After getting support from students, a universal bus pass for those who attend the University of Regina is now getting the nod from the city.
The executive committee — which is made up entirely of city council — voted 10 to one to approve the U-Pass.
“That’s beneficial to students because right now on campus, parking sucks,” University of Regina Students’ Union (URSU) President Devon Peters said bluntly.
The U-Pass is estimated to cost between $70 and $90 each semester for students. The only ones who can opt out of the initiative are those who live within one kilometre of the university or those who live outside of city limits.
This past March, URSU held a referendum where 54 per cent of students voted in favour of having a U-Pass. Just 24 per cent of eligible students voted.
The program still has to be formally approved by city council and the URSU Board of Governors.
“I think that city council has seen that there’s a lot of benefit to this program and so I don’t want to be overly optimistic but I think it’s close to a done deal,” Peters insisted.
“By getting the U-Pass, improving the level of service that we have and hopefully starting in motion a change in culture, that will lead to more transit use in this city. We’re really opening the door to a brighter future.”
As part of the new program, the city would be required to spend $2.75 million for five new buses. The operational costs to run the buses each year, pegged at $1.6 million, would be paid through URSU. That means the city would see a 100 per cent cost recovery.
As well, the new buses would not only mean enhanced service for some existing routes but also an entirely new route would be created in the southeast part of the city.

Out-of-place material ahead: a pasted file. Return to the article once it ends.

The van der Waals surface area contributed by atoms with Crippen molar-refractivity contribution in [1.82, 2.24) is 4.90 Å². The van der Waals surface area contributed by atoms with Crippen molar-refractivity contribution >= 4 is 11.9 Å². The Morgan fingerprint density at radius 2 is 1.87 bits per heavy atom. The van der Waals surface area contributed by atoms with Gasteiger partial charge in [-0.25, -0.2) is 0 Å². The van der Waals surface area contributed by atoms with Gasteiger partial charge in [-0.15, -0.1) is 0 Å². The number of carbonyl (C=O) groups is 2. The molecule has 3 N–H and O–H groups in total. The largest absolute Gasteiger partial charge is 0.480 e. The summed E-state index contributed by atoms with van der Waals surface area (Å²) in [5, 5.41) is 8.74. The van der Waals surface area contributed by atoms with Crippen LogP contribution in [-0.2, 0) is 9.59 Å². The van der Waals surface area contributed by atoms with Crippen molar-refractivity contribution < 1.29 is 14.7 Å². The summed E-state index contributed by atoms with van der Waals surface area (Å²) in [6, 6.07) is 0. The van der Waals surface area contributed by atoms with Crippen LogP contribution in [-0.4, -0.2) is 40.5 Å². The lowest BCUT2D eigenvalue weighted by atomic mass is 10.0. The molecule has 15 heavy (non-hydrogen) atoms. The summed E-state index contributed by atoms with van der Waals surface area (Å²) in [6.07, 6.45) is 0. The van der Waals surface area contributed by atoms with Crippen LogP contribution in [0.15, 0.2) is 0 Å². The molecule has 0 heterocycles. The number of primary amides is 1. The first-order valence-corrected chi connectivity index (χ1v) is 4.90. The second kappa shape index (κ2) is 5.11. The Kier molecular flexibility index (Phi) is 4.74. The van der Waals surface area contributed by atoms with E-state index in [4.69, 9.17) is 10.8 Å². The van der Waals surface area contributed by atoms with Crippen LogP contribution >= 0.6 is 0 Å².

Ward 2 Councillor Bob Hawkins was the only one who voted against the proposal.
“We are asking students to effectively subsidize our bus service,” he indicated.
He explained how even the students who don’t want nor need a bus pass will still be subject to the U-Pass fee. Hawkins called the recent referendum a generally-worded question on negotiation. Now, he said, we know the specifics. He added the only way he could have supported it was if another referendum was held and the majority of affected students voted in favour.
Mayor Michael Fougere said he was going to “reluctantly” support the program. He stated he was bothered by the process and methodology that led to the vote of exclusions, referring to how certain individuals can opt out but others can’t. In the end, Fougere said the city will benefit greatly from having the U-Pass, not only enhancing service but also helping to grow the city’s ridership.
Ward 1 Councillor Barbara Young was a little more cemented in her decision.
“I’m comfortable with this. There’s always a risk in anything that’s new and any kind of a cultural change,” she said.
If ultimately approved, the program would be implemented in the fall of 2016.